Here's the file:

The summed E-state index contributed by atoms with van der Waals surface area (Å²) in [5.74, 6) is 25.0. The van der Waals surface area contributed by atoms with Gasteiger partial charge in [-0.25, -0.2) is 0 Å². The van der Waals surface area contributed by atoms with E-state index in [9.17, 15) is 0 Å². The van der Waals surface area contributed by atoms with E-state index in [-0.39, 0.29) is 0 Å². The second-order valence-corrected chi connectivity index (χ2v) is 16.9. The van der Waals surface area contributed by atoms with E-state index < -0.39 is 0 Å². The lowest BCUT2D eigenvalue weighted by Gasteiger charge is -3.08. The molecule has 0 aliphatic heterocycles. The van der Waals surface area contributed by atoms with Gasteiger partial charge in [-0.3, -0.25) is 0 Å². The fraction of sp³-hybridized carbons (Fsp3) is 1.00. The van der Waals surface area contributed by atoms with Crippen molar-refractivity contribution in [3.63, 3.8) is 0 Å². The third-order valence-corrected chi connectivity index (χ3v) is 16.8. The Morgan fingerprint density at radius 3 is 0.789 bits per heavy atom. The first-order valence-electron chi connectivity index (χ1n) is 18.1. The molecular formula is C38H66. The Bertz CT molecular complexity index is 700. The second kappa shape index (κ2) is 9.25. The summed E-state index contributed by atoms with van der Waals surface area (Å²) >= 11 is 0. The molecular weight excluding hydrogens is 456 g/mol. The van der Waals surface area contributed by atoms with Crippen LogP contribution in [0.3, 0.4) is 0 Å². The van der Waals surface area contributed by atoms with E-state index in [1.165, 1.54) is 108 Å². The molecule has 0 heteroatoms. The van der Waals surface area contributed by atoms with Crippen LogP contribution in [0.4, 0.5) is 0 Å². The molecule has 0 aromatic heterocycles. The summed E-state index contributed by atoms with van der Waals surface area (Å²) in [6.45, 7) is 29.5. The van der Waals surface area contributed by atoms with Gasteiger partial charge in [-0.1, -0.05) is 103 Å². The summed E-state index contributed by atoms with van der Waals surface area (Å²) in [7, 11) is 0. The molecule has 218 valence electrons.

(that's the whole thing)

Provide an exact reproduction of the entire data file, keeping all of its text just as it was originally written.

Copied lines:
The summed E-state index contributed by atoms with van der Waals surface area (Å²) in [5.74, 6) is 25.0. The van der Waals surface area contributed by atoms with Gasteiger partial charge in [-0.25, -0.2) is 0 Å². The van der Waals surface area contributed by atoms with E-state index in [9.17, 15) is 0 Å². The van der Waals surface area contributed by atoms with E-state index in [-0.39, 0.29) is 0 Å². The second-order valence-corrected chi connectivity index (χ2v) is 16.9. The van der Waals surface area contributed by atoms with E-state index < -0.39 is 0 Å². The lowest BCUT2D eigenvalue weighted by Gasteiger charge is -3.08. The molecule has 0 aliphatic heterocycles. The van der Waals surface area contributed by atoms with Gasteiger partial charge in [-0.3, -0.25) is 0 Å². The fraction of sp³-hybridized carbons (Fsp3) is 1.00. The van der Waals surface area contributed by atoms with Crippen molar-refractivity contribution in [3.63, 3.8) is 0 Å². The third-order valence-corrected chi connectivity index (χ3v) is 16.8. The Morgan fingerprint density at radius 3 is 0.789 bits per heavy atom. The first-order valence-electron chi connectivity index (χ1n) is 18.1. The molecular formula is C38H66. The Bertz CT molecular complexity index is 700. The second kappa shape index (κ2) is 9.25. The summed E-state index contributed by atoms with van der Waals surface area (Å²) >= 11 is 0. The molecular weight excluding hydrogens is 456 g/mol. The van der Waals surface area contributed by atoms with Crippen LogP contribution in [0.3, 0.4) is 0 Å². The van der Waals surface area contributed by atoms with E-state index in [1.165, 1.54) is 108 Å². The molecule has 0 heteroatoms. The van der Waals surface area contributed by atoms with Crippen LogP contribution in [0.4, 0.5) is 0 Å². The molecule has 0 aromatic heterocycles. The summed E-state index contributed by atoms with van der Waals surface area (Å²) in [6.45, 7) is 29.5. The van der Waals surface area contributed by atoms with Gasteiger partial charge in [-0.1, -0.05) is 103 Å². The summed E-state index contributed by atoms with van der Waals surface area (Å²) in [7, 11) is 0. The molecule has 218 valence electrons.